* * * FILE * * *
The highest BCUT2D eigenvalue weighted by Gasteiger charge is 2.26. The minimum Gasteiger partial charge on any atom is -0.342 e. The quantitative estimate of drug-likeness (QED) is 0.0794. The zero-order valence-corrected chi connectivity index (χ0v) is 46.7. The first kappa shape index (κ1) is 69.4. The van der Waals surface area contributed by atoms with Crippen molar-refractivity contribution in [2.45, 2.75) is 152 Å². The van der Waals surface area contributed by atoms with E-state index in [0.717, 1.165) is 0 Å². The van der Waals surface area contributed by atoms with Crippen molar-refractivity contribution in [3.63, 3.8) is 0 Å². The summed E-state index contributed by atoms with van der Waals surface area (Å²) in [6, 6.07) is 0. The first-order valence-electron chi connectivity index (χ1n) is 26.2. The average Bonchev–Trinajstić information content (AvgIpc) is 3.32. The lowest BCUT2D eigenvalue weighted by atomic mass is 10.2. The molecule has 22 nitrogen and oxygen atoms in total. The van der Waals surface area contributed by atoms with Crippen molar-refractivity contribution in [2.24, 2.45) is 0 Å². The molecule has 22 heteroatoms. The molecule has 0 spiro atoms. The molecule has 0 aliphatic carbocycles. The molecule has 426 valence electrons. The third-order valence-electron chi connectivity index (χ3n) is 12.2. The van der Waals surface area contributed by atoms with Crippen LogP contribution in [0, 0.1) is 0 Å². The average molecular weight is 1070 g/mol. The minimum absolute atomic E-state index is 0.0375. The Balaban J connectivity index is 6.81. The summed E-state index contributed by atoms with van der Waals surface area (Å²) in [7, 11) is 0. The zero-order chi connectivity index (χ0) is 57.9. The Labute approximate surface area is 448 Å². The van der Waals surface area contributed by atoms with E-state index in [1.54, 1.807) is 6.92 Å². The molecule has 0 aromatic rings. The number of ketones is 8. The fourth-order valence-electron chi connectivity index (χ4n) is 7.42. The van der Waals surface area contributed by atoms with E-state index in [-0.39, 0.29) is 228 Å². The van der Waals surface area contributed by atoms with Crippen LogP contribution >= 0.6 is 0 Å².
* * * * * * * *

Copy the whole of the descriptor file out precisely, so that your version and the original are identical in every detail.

The highest BCUT2D eigenvalue weighted by Gasteiger charge is 2.26. The minimum Gasteiger partial charge on any atom is -0.342 e. The quantitative estimate of drug-likeness (QED) is 0.0794. The zero-order valence-corrected chi connectivity index (χ0v) is 46.7. The first kappa shape index (κ1) is 69.4. The van der Waals surface area contributed by atoms with Crippen molar-refractivity contribution in [2.45, 2.75) is 152 Å². The van der Waals surface area contributed by atoms with E-state index in [0.717, 1.165) is 0 Å². The van der Waals surface area contributed by atoms with Crippen molar-refractivity contribution in [3.63, 3.8) is 0 Å². The summed E-state index contributed by atoms with van der Waals surface area (Å²) in [6, 6.07) is 0. The first-order valence-electron chi connectivity index (χ1n) is 26.2. The average Bonchev–Trinajstić information content (AvgIpc) is 3.32. The lowest BCUT2D eigenvalue weighted by atomic mass is 10.2. The molecule has 22 nitrogen and oxygen atoms in total. The van der Waals surface area contributed by atoms with Crippen molar-refractivity contribution in [2.24, 2.45) is 0 Å². The molecule has 22 heteroatoms. The molecule has 0 spiro atoms. The molecule has 0 aliphatic carbocycles. The molecule has 426 valence electrons. The third-order valence-electron chi connectivity index (χ3n) is 12.2. The van der Waals surface area contributed by atoms with Crippen LogP contribution in [0, 0.1) is 0 Å². The average molecular weight is 1070 g/mol. The minimum absolute atomic E-state index is 0.0375. The Balaban J connectivity index is 6.81. The summed E-state index contributed by atoms with van der Waals surface area (Å²) in [7, 11) is 0. The zero-order chi connectivity index (χ0) is 57.9. The Labute approximate surface area is 448 Å². The van der Waals surface area contributed by atoms with E-state index in [1.54, 1.807) is 6.92 Å². The molecule has 0 aromatic rings. The number of ketones is 8. The fourth-order valence-electron chi connectivity index (χ4n) is 7.42. The van der Waals surface area contributed by atoms with E-state index in [-0.39, 0.29) is 228 Å². The van der Waals surface area contributed by atoms with Crippen LogP contribution >= 0.6 is 0 Å².